There is a dramatic new development in the investigation into the crash of the Germanwings passenger jet in the French Alps.
The tragedy appears to be a case of pilot suicide and mass murder by a young German man who began as an airline steward and then trained to become a pilot. He was aged just 28.
“Deliberate attempt to destroy the aircraft”
The Marseille Prosecutor says information from the cockpit flight recorder appears to show that the co-pilot deliberately crashed the aircraft, killing all 150 passengers and crew.
The co-pilot has been named as Andreas Lubitz, who joined the airline directly after a training course. He had just 630 hours of flying experience and joined Germanwings in 2013.
By comparison, the pilot of the ill-fated flight had more than 6,000 hours of flying time and had been with the airline for more than 10 years.
The Marseille Prosecutor, Brice Robin, said Lubitz was left alone in the cockpit when the captain left to go to the toilet shortly after hitting the correct cruising altitude.
The co-pilot then refused to reopen the door when the captain knocked and the plane was deliberately put into a steady descent.
The prosecutor says it appears Lubitz wanted to “destroy” the aircraft.
Screams from passengers heard on tape
The co-pilot was known to be breathing normally right up until the impact.
The sound of the captain attempting to smash the door down, as well as screaming from passengers, are reportedly heard on the cockpit flight recorder.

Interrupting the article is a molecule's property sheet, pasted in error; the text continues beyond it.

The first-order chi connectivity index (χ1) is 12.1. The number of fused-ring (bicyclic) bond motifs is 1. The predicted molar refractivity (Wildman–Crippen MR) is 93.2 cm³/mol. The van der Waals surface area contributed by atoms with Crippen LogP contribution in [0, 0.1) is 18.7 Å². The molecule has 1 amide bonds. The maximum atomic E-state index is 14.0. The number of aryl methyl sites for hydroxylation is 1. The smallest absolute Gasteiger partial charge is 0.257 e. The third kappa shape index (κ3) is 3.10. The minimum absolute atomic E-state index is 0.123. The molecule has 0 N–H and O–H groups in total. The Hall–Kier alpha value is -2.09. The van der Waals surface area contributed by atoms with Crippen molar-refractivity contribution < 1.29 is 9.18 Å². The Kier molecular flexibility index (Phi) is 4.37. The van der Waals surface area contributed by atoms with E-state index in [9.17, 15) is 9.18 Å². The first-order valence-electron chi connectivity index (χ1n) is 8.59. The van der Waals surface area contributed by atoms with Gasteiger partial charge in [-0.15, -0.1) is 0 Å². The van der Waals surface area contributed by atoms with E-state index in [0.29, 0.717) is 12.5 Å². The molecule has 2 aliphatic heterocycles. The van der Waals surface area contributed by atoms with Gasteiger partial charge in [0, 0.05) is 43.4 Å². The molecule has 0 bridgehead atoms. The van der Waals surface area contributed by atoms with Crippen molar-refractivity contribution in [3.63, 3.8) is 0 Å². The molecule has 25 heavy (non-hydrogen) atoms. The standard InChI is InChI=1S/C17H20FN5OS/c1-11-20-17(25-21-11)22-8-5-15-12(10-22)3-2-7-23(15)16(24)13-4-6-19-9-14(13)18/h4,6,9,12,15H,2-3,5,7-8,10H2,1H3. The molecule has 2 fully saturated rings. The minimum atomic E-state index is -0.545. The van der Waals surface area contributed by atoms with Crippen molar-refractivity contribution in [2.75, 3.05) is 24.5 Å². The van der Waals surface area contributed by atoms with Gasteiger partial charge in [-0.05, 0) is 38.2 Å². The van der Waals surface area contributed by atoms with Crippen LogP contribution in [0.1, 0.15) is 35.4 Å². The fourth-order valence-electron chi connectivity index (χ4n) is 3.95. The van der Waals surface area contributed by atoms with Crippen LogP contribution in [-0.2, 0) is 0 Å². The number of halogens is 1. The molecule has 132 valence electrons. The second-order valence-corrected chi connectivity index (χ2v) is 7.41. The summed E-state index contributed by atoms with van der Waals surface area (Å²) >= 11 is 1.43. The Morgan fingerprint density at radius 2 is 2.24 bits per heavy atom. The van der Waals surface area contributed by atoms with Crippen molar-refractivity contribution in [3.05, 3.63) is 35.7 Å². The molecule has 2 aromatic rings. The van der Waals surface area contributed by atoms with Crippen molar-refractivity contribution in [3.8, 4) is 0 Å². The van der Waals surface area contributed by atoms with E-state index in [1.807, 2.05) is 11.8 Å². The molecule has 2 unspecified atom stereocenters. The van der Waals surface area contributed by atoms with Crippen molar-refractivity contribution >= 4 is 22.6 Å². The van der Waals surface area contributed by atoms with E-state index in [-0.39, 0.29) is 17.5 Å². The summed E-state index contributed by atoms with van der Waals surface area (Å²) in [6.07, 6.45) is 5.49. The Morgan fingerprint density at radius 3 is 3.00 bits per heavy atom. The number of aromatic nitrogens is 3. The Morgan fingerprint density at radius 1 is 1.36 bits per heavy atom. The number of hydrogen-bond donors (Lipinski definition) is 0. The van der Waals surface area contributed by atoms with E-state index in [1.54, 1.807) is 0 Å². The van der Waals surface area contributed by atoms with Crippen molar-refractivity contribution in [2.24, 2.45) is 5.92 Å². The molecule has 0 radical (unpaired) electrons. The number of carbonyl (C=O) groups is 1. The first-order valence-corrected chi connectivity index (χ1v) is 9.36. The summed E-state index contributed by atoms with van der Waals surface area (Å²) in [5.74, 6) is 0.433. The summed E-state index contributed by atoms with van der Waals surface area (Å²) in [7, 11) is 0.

French prosecutor Robin said Lubitz was not known as a terrorist and there was nothing to suggest the incident was a terrorist act.
The German interior minister has also said there is no evidence that Lubitz had any links to terrorism.
A German state prosecutor had earlier said only one of the pilots was in the cockpit at the time of the crash.
The New York TImes had also reported on Wednesday that one of the pilots had been locked out of the cockpit.
German citizen Lubitz was included in a “prestigious” aviation database in September 2013 for “meeting or exceeding high educational, licensing and medical standards”.
Difficult recovery operation could take weeks
The recovery of victims’ remains and debris from the aircraft is expected to take weeks.
The area is difficult to access and the impact of the crash means the plane has been shattered into small pieces.
The jet crashed in the French Alps while enroute from Barcelona to Dusseldorf with 144 passengers and six crew.
The plane came down in rugged mountainous terrain about 10 kilometres from the village of Seynes-les-Alpes. A search and recovery operation has been set up there.
Most of the passengers were German and Spanish.